CamdenNewJournal

The independent London newspaper

Battered Conservatives hold inquest into local election losses

Oliver Cooper set to run for leadership as party loses Town Hall seats to Labour and the Lib Dems

10 May, 2018 — By Richard Osley

Don Williams lost his seat at last week’s elections

CONSERVATIVES have been urged to “rebuild” their party at a local level in the wake of election losses in Camden.

The surrender of five seats has cut the party back to their smallest group of councillors at the Town Hall since 1994. It comes less than a year after the Tories were thrashed in the previously marginal Hampstead and Kilburn parliamentary ward at Theresa May’s snap general election, where Labour claimed a majority of more than 15,000.

While the party held on to its fortress wards of Hampstead Town, and Frognal and Fitzjohns, it shipped all three seats in Swiss Cottage and lost two to the Liberal Democrats in Belsize. This was despite selecting its candidates months before any of the other parties and producing the longest manifesto.

Don Williams, the party’s finance spokesman who was among the losers in Swiss Cottage, said in the early hours of Friday: “I am disappointed, but I feel we have to rebuild the party locally.”

Some insiders complained of a campaign which became disjointed as a series of candidates pulled out before polling day, leaving a search for replacements. Differences between councillors and candidates, meanwhile, have bubbled under the surface about what the party’s strategy should be against the Labour council and that familiarly divisive issue: Brexit.

While some candidates threw themselves whole-heartedly into the task, meanwhile, sources inside the party say that others did not have the appetite for the draining, long hours required in the final run-in of a campaign. In contrast, Labour were able to swamp key wards with more manpower.

At the same time, the Conservatives double-backed on Hampstead Town ward, where seats have been lost to the Lib Dems in the past, to make sure there were no surprise losses there.

An internal inquest into what went wrong will continue at the party’s annual general meeting on Monday when councillor Oliver Cooper is expected to be named as the party’s new leader.

Oliver Cooper was re-elected in Hampstead

He has expressed an interest in the role and the arithmetic within the Conservative ranks suggests he would beat current leader, Councillor Gio Spinella in a head to head.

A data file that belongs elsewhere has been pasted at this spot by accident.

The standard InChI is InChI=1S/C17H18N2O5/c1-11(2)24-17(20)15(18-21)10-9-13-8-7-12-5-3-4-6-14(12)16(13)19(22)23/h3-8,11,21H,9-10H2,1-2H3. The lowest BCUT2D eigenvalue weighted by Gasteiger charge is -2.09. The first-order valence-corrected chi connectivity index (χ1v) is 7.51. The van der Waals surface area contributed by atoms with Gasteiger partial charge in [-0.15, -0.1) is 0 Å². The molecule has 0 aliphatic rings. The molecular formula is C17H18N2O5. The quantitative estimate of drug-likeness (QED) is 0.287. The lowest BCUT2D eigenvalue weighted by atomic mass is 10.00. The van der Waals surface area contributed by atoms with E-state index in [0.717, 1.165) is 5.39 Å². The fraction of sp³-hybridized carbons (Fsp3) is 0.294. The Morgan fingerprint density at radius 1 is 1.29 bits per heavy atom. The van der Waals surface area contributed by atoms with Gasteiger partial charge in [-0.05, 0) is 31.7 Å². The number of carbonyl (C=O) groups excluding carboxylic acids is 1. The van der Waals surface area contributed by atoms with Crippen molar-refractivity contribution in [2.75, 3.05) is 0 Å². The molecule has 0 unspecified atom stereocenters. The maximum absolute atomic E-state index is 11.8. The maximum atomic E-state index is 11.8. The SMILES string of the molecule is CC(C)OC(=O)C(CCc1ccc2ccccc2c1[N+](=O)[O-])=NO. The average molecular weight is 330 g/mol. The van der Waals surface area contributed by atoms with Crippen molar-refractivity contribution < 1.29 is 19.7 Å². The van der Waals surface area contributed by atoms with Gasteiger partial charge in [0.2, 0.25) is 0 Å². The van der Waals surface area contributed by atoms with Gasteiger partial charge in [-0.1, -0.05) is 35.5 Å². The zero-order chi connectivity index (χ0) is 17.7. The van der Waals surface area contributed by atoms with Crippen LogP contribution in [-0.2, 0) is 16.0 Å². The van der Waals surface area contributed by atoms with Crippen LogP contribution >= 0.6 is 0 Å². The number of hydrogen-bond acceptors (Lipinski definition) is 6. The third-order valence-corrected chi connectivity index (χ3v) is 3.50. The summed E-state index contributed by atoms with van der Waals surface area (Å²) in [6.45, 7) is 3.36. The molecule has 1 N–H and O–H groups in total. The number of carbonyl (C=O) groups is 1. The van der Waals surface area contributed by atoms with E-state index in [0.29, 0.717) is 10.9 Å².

Historically, the Tories have tried to keep these machinations within their group as private and bloodless as possible with local organisers keen to “avoid a fight” over the top job.

Cllr Spinella, who took over when Claire-Louise Leyland announced she was quitting the Town Hall ahead of the elections, said: “The role of leader is not a God-given right, and members have every right to choose who they want.”

Cllr Cooper did not respond to requests for comment.

Cllr Spinella’s supporters, some of whom did not win seats at the election, say that he is being made a “scapegoat” for last week’s results and that the narrative that he was only ever meant to be a “caretaker leader” until the outcome of the elections was known is unfair.

The party’s performance at the ballot box is in sharp contrast to the confidence buzzing around the local party when Jeremy Corbyn was first elected as leader of the Labour Party – a development which led Cllr Spinella to write an open letter thanking Labour for handing his party victory in the next election.

Last March, Jacob Rees-Mogg told the party at a key Hampstead fund-raiser that it was “a remarkable time to be a Conservative” due to the “pygmy nature of our opponents”. Three months later, his party lost its parliamentary majority.

Asked to explain the results of the polls in Camden, Cllr Spinella said: “The truth is, there has been something of an organisational failure of the party which has caught up on us because of the number of elections we’ve had to fight. There’s been one every year, and the fact is we don’t have the strong reserve of manpower that the Labour Party can call on to replenish itself after each one.”

He said there had been an internal investigation into the poor performance at last year’s general election in London where local campaign teams in places like Camden felt they were undermined by central office, but he added: “It’s only been 10 months, so not enough time to rebuild and replenish.”

Cllr Spinella said the party did not regret fielding Leave-voting candidates such as Cllr Cooper and Henry Newman, who were elected, and Calvin Robinson.

“Henry’s views are well known and he outpolled me by 40 or so votes,” he said. “That said, the Labour Party did make it personal with Calvin and made direct attacks on where he stood on Brexit.” He added: “We’ve been this low before, in 1994, and the very next election we came right back.”

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